This is my response to the first assignment to keep a diary of my media consumption.
This week, I spent 78.6 hours in conversations. (Yes, I realize this is about 70% of the 112 waking hours in a week. This provides some evidence to my hypothesis that the internet facilitates higher volumes of communication by allowing, for instance, simultaneous chat.) The runner-up category of “entertainment” had 22.5 hours. (Something to take into account is that I spent four days with friends in Puerto Rico. A normal week may be more news-heavy or reference-heavy, but conversations would likely still dominate.)
Thus my media diary assignment turned into a closer analysis of my conversations, especially once I realized that the broad categories of “e-mail” and “social networking” that RescueTime provided me did not tell a satisfying story. I was interested in exploring how many people I interacted with over the course of a week, how much of this interaction was one-on-one, how much of this interaction was virtual, and the diversity of this group. As I did not know of a tool to help track this, I reconstructed this information into a spreadsheet detailing my interactions with each person from hand-written notes and message archives.
I defined conversations as any interaction with someone whom I can consider a personal acquaintance (as opposed to a one-way conversation with a journalist or celebrity) that was memorable to me–this includes in-person conversations, chat, and social media interactions such as someone I have met before following me on Facebook or a friend “liking” one of my posts. (I did not include people whose posts I had “liked.”) I spent about half of my conversations one-on-one and half in groups. My one-on-one conversations were split evenly between virtual and in-person; most of my group conversations occurred in person.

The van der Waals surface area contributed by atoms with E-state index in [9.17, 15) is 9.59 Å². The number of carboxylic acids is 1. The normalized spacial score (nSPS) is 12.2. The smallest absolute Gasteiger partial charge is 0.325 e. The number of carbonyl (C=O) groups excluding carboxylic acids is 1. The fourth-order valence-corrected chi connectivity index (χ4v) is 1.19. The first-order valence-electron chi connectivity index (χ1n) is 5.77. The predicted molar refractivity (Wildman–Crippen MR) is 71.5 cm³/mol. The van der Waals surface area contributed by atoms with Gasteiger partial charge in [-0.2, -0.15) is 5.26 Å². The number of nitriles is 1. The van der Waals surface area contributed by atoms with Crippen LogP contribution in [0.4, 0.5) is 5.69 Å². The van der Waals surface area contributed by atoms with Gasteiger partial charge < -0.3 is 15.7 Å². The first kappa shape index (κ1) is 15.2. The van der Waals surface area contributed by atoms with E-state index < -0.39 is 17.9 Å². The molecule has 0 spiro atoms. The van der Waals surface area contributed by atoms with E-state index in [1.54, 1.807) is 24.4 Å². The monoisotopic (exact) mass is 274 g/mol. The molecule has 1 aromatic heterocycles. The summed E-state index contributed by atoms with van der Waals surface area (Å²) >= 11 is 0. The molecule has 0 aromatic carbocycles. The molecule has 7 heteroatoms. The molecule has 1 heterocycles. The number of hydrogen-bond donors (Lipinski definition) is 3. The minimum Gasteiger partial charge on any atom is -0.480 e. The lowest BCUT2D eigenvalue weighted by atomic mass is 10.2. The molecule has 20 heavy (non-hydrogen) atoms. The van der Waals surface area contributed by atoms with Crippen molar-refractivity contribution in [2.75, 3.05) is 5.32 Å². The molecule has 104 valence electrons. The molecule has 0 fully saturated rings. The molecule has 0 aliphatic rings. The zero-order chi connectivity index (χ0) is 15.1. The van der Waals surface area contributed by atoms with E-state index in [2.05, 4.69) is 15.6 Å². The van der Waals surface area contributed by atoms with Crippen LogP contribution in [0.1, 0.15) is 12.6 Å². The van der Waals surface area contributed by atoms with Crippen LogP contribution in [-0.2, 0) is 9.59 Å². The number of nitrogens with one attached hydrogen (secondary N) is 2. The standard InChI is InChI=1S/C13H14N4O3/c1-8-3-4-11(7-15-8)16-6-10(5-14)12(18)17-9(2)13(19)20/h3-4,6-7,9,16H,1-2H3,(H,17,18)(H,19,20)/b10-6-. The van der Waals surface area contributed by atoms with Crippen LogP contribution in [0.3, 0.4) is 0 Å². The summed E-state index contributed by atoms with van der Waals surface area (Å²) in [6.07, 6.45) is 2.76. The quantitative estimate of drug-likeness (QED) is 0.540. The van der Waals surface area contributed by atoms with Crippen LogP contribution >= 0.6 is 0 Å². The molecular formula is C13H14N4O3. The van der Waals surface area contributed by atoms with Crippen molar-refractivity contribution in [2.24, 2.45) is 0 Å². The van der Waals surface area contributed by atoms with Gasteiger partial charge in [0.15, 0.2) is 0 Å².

This week, I had nontrivial correspondence with a total of 127 people. (This is an underestimate, as I am already remembering other people.) To give some context, I have 996 Facebook friends, 414 Twitter followers, and 514 LinkedIn connections. Most of my correspondence was through direct virtual communication: e-mail, chat/SMS, or phone/Skype.
Here are some interesting numbers from the week. For 55 (43%) of the people I interacted with this week, it was my first interaction with them this month. Of all of these people 21 were completely new; 19 of them I met in person and most of them are outside of my social network. A little less than half (57, or 44%) of these people are associated with work: either at MIT with me or working in my research area. Half (63, or 49%) of people I corresponded with live in the same city; most (121, or 95%) live in the United States. A majority (92, or 72%) are within five years of my age. About a third (46, or 36%) are female. I interacted with 87 (69%) of these people strictly virtually and 18 (41%) strictly in person.
The number of interactions are about what I expected: roughly 10% of the people in my broader social networks. I had more in-person interaction than I expected and met more new people than I expected, though both were probably a bit higher than normal due to travel. I was pleasantly surprised that I balanced work-related correspondence with other correspondence. The percentage of women is lower than I expected–this may be because I have higher-volume correspondence with individual women. From this week’s data, at least, it seems that while virtual communication is useful for helping establish connections with people I have already met who are within my social network, the more serendipitous connections came from traveling. Over the course of a year, however, it may be that how many people I meet virtually (through AirBnB, Twitter, my other internet presence) outside of my social network may balance out with how many people I meet while traveling.
If I had more time to do this assignment, I would be interested in looking more closely at the following:
- Whose links am I “liking” on Facebook? Whose links am I clicking through across media? Whose links am I sharing across media?
- How diverse is the information I am accessing through these people? How connected are these people to each other?
- It would be interesting to have a notion of how much within my social network/sphere of interests these people are so I can have some concept of how likely someone is to change my opinion.
- It would be interesting to measure different categories of conversation: work, gender, and productivity, to name a few.
- How does my level of serendipitous interaction look over the course of a year and what does it correlate with?
- How can I measure attention with respect to conversations?